As to the Spencer's value, that is dependent on which model it is, and condition. Check a copy of "Flayderman's Guide to American Firearms and Their Values" for a nearly current price range, and make sure to read the section in the front defining conditions. This book is usually available in the chain bookstores, and sometimes in libaries.
Also check Flayderman's for value of the Colt.
I don't know if there is a similar value guide on swords. But, of course, you'll first need to find out what model it is and what manufacturer made it.
With that said, as these weapons are attributed to a Civil War soldier, they will be worth more than the values in the guide. If they were *carried* by him in the war (as opposed to being his weapons after the war) they will be worth *considerably* more than the values in the guide. Part of establishing this, in the case of the Colt and the Spencer, will be to find out if the serial numbers are previous to 1866, as they will not be considered CW weapons if they date after early 1865. [As a sidenote, many units were not mustered out until 1866. Some units even continued to enlist soldiers into 1866, and these are considered CW soldiers by the U.S. Government. However, to collectors, weapons dating to late 1865 and 1866 are not considered CW weapons. They are considered "Indian Wars" era. Model 1865 Spencers are not generally considered CW weapons, even though at least some were delivered to units in the field in March 1865. Model 1867 Spencers are definitely not CW weapons.]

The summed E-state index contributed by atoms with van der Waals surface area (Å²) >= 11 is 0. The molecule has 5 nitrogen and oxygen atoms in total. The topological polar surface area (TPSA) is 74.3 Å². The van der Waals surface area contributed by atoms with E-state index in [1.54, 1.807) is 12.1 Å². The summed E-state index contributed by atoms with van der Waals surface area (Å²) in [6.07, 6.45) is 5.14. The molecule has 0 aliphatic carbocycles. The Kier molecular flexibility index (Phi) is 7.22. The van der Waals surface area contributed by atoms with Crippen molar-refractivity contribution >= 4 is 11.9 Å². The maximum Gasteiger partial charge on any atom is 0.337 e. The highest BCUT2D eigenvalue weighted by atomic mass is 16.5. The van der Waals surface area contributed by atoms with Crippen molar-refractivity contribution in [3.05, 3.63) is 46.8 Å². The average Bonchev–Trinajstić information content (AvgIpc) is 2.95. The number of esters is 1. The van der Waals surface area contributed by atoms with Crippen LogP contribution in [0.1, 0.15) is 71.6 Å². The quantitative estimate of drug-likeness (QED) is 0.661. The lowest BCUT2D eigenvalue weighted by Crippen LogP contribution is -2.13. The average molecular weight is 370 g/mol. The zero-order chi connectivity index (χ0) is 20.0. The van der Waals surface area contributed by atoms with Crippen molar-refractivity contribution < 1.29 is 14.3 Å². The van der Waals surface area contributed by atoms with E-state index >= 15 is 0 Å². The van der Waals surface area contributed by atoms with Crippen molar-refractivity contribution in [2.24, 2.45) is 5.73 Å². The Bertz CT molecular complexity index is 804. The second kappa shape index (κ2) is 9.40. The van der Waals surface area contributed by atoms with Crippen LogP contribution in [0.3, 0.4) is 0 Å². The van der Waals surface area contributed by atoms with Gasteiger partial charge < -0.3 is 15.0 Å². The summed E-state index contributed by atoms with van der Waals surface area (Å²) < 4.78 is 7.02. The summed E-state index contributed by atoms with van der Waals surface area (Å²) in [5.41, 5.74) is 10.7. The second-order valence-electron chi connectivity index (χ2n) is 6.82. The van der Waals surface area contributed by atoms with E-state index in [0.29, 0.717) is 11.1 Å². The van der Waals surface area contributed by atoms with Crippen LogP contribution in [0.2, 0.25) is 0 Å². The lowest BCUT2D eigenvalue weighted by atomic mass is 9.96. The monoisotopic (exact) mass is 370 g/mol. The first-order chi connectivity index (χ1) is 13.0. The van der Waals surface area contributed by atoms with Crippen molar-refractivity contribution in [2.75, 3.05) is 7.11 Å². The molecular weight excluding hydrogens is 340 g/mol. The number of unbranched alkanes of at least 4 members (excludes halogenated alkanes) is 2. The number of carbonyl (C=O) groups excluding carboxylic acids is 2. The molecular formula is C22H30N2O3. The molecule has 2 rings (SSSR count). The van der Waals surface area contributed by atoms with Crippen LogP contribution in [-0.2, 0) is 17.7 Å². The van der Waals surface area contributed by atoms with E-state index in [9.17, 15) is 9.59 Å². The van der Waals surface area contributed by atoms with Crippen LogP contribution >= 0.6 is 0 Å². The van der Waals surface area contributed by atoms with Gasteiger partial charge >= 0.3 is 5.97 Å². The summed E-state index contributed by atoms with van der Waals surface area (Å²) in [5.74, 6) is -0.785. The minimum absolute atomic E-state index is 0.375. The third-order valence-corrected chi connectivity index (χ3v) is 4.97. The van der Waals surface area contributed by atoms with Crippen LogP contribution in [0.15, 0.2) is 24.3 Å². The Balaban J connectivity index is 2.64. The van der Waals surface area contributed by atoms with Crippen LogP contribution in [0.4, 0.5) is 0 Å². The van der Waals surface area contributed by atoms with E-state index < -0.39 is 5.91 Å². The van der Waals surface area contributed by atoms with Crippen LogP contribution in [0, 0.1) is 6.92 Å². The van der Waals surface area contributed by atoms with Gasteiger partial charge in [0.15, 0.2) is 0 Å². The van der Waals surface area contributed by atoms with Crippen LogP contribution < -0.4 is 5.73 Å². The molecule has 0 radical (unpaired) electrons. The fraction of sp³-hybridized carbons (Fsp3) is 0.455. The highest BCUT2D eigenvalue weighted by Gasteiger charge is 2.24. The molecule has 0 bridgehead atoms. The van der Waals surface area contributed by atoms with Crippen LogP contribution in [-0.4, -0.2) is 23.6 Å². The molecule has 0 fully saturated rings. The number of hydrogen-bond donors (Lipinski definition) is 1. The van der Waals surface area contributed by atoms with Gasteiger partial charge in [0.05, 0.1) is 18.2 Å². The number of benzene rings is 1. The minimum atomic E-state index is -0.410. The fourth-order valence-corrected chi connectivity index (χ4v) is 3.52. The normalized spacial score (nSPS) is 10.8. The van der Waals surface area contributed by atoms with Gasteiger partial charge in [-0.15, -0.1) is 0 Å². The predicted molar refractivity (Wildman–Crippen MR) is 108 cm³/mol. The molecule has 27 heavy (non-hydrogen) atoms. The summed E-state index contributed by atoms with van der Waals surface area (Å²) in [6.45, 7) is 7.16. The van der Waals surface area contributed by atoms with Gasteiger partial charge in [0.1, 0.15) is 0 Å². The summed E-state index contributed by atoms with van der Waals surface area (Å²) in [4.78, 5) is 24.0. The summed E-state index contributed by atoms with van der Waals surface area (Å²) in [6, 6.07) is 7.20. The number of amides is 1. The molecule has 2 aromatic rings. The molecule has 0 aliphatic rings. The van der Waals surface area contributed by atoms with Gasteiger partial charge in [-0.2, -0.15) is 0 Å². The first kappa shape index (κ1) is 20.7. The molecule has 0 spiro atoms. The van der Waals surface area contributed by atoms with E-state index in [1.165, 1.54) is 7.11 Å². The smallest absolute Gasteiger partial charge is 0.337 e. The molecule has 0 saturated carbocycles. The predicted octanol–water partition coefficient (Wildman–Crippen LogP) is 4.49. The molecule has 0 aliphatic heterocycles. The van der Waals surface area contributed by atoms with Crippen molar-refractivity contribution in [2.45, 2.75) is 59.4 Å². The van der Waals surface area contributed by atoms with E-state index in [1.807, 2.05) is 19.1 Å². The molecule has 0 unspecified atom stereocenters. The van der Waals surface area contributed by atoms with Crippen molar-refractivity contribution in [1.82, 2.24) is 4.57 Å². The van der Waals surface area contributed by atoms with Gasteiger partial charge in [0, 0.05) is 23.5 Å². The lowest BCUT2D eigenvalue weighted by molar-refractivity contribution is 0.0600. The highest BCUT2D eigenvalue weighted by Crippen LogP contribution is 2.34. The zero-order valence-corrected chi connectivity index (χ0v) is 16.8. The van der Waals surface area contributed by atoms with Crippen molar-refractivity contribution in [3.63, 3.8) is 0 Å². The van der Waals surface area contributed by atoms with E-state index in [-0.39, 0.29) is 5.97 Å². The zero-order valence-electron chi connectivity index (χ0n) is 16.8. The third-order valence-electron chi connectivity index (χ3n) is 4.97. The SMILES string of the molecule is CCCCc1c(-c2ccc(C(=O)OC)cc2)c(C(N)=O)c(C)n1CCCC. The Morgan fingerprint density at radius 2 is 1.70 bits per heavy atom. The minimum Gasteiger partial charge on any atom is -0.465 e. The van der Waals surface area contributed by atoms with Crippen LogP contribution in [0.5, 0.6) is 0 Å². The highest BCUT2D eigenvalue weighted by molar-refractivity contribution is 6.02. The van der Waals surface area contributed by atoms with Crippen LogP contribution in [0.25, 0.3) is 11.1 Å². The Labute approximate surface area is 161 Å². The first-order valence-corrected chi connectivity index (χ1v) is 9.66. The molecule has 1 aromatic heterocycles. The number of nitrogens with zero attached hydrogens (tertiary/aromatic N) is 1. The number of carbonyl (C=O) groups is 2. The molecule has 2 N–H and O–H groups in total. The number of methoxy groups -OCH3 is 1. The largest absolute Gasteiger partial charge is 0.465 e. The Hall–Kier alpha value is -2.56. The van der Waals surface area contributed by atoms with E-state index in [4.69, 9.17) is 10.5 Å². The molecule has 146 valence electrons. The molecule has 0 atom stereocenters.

I'd be happy to look up the serial numbers of the Spencer and the Colt for you if you post them. I'm not sure if I have the Spencer information, and as I recall, the serial number ranges for these are rather complicated. Others here will have those ranges. I do know that I have the Colt serial number ranges.
IMPORTANT: Do not attempt to clean these weapons, as that will negatively impact the value!